K-DIC is the loneliest, most gutter-wasted dump of a planetoid you’d ever have the misfortune to land on, let alone live for the past fifteen years like I have. There are better asteroids barely a light year either side of us, which is where all the big cruisers went. K-DIC’s brief period of usefulness is long past, and even by the time I met Jed, most of its precious metals had been harvested and most of those miners had left, leaving just a few scrabbling in the dirt, finding tiny seams of rare minerals to sell for life-sustaining Credits. There was usually just enough to afford food and booze, and that’s all most people still on K-DIC actually wanted.Out of all these little left-behind colonies, eking out an existence on a forgotten frontier of space, I still can’t believe that Jed and Elly decided to spend their time on ours. Out of all those lumps of rock in space, the chances of them reaching our pathetic shithole still makes me shake my head.I was twelve, and already bored as hell of our tiny dustbowl. During the frequent nights I would fanatically follow the course of the big cruiser ships, their lights blazing above us as they headed to the C-CLARC or VN-GT ‘roids that were our still fruitful neighbours. I would dream of living a glamorous life aboard one of these, just as I’d seen on our scratchy vid screens, of adventure and beauty and having women (I was just noticing women) swoon over my exploits. I also looked forward to he occasional visits from the Army ships, the military cruisers would occasionally drop off small pods of soldiers who were patrolling these backwaters for the odd deserter or traitor that might try to hide out on our shit hole in particular. After a few synth-beers my father was fond of joking that not even criminals were dumb enough to come here.That comment just made me resent him more for staying put in the first place. K-DIC’s limits were suffocating me. After the Forever War, things calmed down a bit, but not quite in time to spare my mother, who’d been killed by an enemy grenade just a week after I was born. My father had left the army then and took me and my grandmother to prospect out here, where frankly things were already slowing down. We ended up on K-DIC and my father and Grandma soon got too comfortable to move, having found one of the last rich seams early on, and spending it all too fast, they got themselves wedged here on account of debts, and being setup with no real incentive to leave.For me, the flickery vid-screens were temptation enough, but the endless dust, which blew light blue and purple when the wind came from the east, and dark red and turquoise when it blew from the west, and brown the rest of the time, was intolerable. It tended to wear out the robotic machinery necessary to survive on worlds like this. Everything was rusting under its influence and I was at least kept busy doing that, when I wasn’t at school. I wasn’t often at school.Now, I’d kind of like to paint myself as a bit of a tearaway, but the truth is that apart from the truanting I was a pretty good kid. Both I and the teacher, Mrs Jonas, attended school even less once most of my friends has been taken off-world. As they left, the remaining ‘young people’ were either much older and more interested in each other, or just about old enough to walk. Either way, no one was left for me, so my father did something truly great, and just after my twelfth birthday he bought me a robo-dog.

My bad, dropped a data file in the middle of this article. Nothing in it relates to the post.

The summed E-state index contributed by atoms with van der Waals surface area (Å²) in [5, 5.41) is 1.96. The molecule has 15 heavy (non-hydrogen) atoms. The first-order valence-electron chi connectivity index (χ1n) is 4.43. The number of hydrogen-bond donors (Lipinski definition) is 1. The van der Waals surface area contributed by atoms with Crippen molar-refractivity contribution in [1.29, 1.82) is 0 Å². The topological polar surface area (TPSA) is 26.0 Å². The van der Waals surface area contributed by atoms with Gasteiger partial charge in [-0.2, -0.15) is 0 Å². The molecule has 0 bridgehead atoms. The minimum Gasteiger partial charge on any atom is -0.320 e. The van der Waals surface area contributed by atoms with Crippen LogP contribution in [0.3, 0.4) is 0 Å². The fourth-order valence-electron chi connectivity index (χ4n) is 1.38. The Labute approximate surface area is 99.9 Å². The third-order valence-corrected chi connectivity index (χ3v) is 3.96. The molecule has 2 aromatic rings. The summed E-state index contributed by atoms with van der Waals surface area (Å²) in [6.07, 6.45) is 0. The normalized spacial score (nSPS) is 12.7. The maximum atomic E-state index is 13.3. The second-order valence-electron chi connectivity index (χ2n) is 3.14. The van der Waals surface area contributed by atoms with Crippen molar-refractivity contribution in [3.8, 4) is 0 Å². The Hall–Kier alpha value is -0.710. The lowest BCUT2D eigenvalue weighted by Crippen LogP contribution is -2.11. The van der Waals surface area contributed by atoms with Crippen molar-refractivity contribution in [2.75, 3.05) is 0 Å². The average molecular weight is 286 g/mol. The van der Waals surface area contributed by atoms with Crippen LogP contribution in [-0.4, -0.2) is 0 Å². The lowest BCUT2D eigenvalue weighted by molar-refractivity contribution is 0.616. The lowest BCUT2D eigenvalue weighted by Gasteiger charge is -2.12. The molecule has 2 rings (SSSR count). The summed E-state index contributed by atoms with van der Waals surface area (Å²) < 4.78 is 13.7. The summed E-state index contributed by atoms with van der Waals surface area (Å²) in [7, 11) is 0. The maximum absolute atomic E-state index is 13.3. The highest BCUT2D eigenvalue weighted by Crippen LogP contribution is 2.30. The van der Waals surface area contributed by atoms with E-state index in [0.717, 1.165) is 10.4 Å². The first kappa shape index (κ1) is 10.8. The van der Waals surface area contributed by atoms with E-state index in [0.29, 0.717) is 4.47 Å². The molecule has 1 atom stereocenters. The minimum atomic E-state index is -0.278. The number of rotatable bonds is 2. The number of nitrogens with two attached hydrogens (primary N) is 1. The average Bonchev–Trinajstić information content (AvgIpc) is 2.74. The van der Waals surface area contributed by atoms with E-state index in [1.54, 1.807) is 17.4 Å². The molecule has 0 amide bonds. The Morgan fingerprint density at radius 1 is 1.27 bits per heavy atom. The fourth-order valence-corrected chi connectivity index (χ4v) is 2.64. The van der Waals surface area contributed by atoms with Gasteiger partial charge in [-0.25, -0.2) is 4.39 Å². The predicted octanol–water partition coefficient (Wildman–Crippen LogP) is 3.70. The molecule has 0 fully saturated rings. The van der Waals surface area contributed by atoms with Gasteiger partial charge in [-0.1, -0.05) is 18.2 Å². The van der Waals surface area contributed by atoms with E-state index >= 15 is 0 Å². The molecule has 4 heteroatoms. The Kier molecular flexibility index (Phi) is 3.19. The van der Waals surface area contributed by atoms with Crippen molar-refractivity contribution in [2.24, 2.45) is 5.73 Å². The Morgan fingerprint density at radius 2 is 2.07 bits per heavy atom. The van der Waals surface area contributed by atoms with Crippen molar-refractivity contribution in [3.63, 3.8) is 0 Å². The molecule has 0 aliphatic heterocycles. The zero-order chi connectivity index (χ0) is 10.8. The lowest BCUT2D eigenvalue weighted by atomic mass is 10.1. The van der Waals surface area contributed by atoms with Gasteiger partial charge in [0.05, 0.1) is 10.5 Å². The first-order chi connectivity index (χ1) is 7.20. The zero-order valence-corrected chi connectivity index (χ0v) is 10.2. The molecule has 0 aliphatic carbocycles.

Now I knew the robo-dog was a cheap knock-off of a ‘ROBO-PUP’ which I’d seen on all those scratchy vids each evening. A ROBO-PUP was a realistic Synthetic dog, with everything you could hope from a real dog (not that I’d ever seen one up close) and without the drawbacks, like crapping all over your lounge or physically needing a walk unless you felt like it. They also had fur – fur you could change to any colour you wanted. I saw some hideous examples, fashion-plate robo-pooches sprayed pink, with spiky glued or gelled hair and some with almost no hair at all. I didn’t want that, I just wanted a basic dog that would fetch stuff and growl on cue.Robo-dog, my cheap substitute, certainly looked like a real dog, although at a glance you knew it was no ROBO-PUP. He was a scraggly thing, perhaps he had gone through two previous owners before my father got hold of him. I named him Aggro – passing on Blood because it sounded stupid considering what a sweetheart he looked. Aggro just about suited him. He had a sleek brown coat, just long enough for brushing but a little worn in places. His eyes were dark and bright, and his bark was rusty, and sometimes he would growl even if I didn’t tell him to, or ignore the odd command and take ages to get back indoors. He became a great ally and excuse not to rush back each evening. Neither Grandma or my father could complain, as I knew that Aggro hadn’t been cheap, even for a knock-off.I think it was due to Aggro that my dad had to stop drinking for several weeks in order to meet repayments. My grandma quietly pointed this out one a few year ago.My time with Aggro didn’t last long. One day I woke up and prodded Aggro to come out and play with me before breakfast. He didn’t move. I prodded and prodded, and found his power button and pressed it and pressed it, holding it in, letting it go, even awkwardly trying a recharge as I knew he wasn’t a young dog. Still, Aggro remained in a curled up ball at the end of my bed, and heavy as the hulk of metal he actually was. I rubbed his worn out nose and hugged as much of him as I could. My grandma heard me calling and checked out Aggro. I’d already tried all her suggestions. She called to my father, who also took a look once he’d shaken off the synth-beer haze. He said, “Needs a new battery. We’ll have to check him out in town tomorrow.”We did this later that day, and waited for Aggro to recover, but it wasn’t the battery at all. Something inside poor Aggro was burned out, and when I heard this I ran off before anyone could hug me or tell me to get over it.I ran away from our homestead until I reached the abandoned carcass of the big DIGGA robot that the miners used to use. It looked as dead and gone as poor Aggro. We used to play near him, chasing around and pretending to hunt each other. Sniffling, I clambered up its side to a well remembered hidey hole, and huddled there, preparing to cry until the asteroid winds stopped blowing entirely. I think I was there for a long time.